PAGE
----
It’s been another busy month of travelling and sales. At the end of April, I made my first trip to the Osarus breeze-up at Pornichet, with the main aim being to write a feature for Thoroughbred Owner & Breeder, which you can read by clicking here.
|Our new recruit, a 3yo filly by Robin Des Champs ex Love Supreme|
I lost my nerve a bit as she got close to my reserve and she ended up being sold to Marc-Antoine Berghracht. As she left the ring, Liam said to me, “The last time I bid on a chestnut filly who was in as lot 2, it was Dancing Rain.” I resisted the urge to give him a swift kick in the shins and have spent the weeks since that day praying that those words don’t come back to haunt me.
I recently helped Liam set up his new website norrisbloodstock.com and in return he has been helping me with my little syndicate project which has been really appreciated as I’d really only feel confident enough to buy a horse with a positive second opinion from either John or Liam.
The two Tattersalls sales and Arqana’s St Cloud breeze-up proved to be too strong for the likes of me, and I switched my attention from the flat to the store horse sale at DBS the week before last. I tagged along with Liam while he looked for a big strong gelding for a proper client and occasionally sloped off to look at some fillies.
It’s still much cheaper to buy a filly than a gelding, and it always will be, but with an improved programme of racing for the mares thanks to input from the BHA’s race planning department, there are many good reasons to buy a National Hunt filly. In fact, as the TBA’s marketing poster to the left says, there are at least 22.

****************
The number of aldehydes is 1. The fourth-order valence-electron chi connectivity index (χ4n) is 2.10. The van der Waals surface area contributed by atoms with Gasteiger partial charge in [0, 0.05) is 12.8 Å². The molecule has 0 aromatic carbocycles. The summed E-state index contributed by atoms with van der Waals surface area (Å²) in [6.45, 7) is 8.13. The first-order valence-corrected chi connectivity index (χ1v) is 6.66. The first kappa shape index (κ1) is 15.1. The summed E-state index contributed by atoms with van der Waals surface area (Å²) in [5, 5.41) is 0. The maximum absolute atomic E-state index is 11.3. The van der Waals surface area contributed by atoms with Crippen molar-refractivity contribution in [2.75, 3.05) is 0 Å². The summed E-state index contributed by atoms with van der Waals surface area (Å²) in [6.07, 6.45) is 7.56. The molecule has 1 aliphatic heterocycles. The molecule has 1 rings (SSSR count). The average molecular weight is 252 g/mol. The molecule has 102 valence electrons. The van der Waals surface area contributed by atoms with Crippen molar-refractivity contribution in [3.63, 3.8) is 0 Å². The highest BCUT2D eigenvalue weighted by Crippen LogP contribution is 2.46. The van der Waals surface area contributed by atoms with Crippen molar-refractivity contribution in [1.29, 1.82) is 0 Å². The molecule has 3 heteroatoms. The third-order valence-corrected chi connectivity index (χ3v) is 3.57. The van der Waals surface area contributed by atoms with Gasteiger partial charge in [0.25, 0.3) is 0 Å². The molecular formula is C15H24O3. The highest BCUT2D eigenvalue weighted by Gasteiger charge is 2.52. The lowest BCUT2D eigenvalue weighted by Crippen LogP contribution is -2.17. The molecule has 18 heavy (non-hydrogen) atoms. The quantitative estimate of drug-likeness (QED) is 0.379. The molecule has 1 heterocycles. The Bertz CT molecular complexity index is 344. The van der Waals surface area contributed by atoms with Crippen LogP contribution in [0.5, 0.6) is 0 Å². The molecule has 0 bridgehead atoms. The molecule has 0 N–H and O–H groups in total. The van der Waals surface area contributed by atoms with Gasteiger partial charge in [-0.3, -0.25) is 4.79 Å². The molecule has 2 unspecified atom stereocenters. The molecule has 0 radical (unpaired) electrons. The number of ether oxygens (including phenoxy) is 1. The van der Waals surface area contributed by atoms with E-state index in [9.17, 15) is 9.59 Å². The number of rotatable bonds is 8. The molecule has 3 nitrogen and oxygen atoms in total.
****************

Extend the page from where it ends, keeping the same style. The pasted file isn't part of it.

I was rather taken with a filly by Robin Des Champs who was consigned by Mickley Stud but, as she was by such a good stallion, I’d all but ruled her out, thinking she would sell for beyond what I was prepared to stake to buy a horse on spec with a view to setting up a syndicate.
Maybe it was because she was late through the ring on a gloomy day when many orders had already been filled, or perhaps it’s because she’s on the small side by jumping standards, but I eventually managed to buy her for £7,000 and have not regretted the decision for one second, all the while keeping the thought in my mind that Quevega, who is by the same sire, is a very small horse. Liam had looked at her with me and given me the thumbs-up and now I had to break it to the trainer that he had a new horse to train…with owners to be named at a later date.
Happily, John was thrilled with the news, loved the filly on sight, and we now have a half-full syndicate of really nice people who have already been owners in other horses at Beverley House Stables. There are four shares still to be taken up and anyone who wishes to know a bit more about the filly’s breeding and the syndicate details can click here for further information.
|No worries for our brave filly as she tackles the Severals|
The next stage will be for her to have a rider on her back but on her behaviour so far, I can’t see that being too much of a problem. It’s really exciting to have this lovely project to work on and she hopefully won’t be our only representative in mares’ hurdles as Russian Link schooled really well on her first attempt under Joe Akehurst on Saturday and we look forward to seeing her make her hurdles debut later this summer. She’s a Juddmonte-bred daughter of Rail Link who should have the stamina to see her through, and she certainly is a natural jumper.
|Cheers: Lorna and Matteo|